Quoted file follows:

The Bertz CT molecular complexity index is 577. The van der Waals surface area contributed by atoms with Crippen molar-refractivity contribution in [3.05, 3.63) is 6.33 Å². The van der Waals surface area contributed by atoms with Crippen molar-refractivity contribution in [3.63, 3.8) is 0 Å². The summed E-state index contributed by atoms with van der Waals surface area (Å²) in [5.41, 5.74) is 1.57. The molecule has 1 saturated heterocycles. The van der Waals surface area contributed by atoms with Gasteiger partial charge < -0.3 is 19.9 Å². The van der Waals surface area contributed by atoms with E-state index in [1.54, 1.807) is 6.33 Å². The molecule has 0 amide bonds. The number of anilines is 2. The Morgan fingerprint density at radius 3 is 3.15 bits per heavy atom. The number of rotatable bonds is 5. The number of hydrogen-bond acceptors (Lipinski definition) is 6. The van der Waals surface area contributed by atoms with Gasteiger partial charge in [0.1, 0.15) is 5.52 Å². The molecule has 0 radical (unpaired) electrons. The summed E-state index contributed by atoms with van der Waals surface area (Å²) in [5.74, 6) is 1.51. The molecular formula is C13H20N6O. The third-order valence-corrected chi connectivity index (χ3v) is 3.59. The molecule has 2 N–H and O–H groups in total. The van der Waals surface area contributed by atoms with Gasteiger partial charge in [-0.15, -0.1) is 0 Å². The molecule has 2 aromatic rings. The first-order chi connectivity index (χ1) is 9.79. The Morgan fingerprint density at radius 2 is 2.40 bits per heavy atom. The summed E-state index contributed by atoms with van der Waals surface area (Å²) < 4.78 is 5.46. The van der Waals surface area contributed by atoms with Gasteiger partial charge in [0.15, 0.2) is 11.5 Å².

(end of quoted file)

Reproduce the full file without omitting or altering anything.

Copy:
The Bertz CT molecular complexity index is 577. The van der Waals surface area contributed by atoms with Crippen molar-refractivity contribution in [3.05, 3.63) is 6.33 Å². The van der Waals surface area contributed by atoms with Crippen molar-refractivity contribution in [3.63, 3.8) is 0 Å². The summed E-state index contributed by atoms with van der Waals surface area (Å²) in [5.41, 5.74) is 1.57. The molecule has 1 saturated heterocycles. The van der Waals surface area contributed by atoms with Gasteiger partial charge < -0.3 is 19.9 Å². The van der Waals surface area contributed by atoms with E-state index in [1.54, 1.807) is 6.33 Å². The molecule has 0 amide bonds. The number of anilines is 2. The Morgan fingerprint density at radius 3 is 3.15 bits per heavy atom. The number of rotatable bonds is 5. The number of hydrogen-bond acceptors (Lipinski definition) is 6. The van der Waals surface area contributed by atoms with Gasteiger partial charge in [0.1, 0.15) is 5.52 Å². The molecule has 0 radical (unpaired) electrons. The summed E-state index contributed by atoms with van der Waals surface area (Å²) in [5.74, 6) is 1.51. The molecular formula is C13H20N6O. The third-order valence-corrected chi connectivity index (χ3v) is 3.59. The molecule has 2 N–H and O–H groups in total. The van der Waals surface area contributed by atoms with Gasteiger partial charge in [-0.15, -0.1) is 0 Å². The molecule has 2 aromatic rings. The first-order chi connectivity index (χ1) is 9.79. The Morgan fingerprint density at radius 2 is 2.40 bits per heavy atom. The summed E-state index contributed by atoms with van der Waals surface area (Å²) < 4.78 is 5.46. The van der Waals surface area contributed by atoms with Gasteiger partial charge in [0.15, 0.2) is 11.5 Å².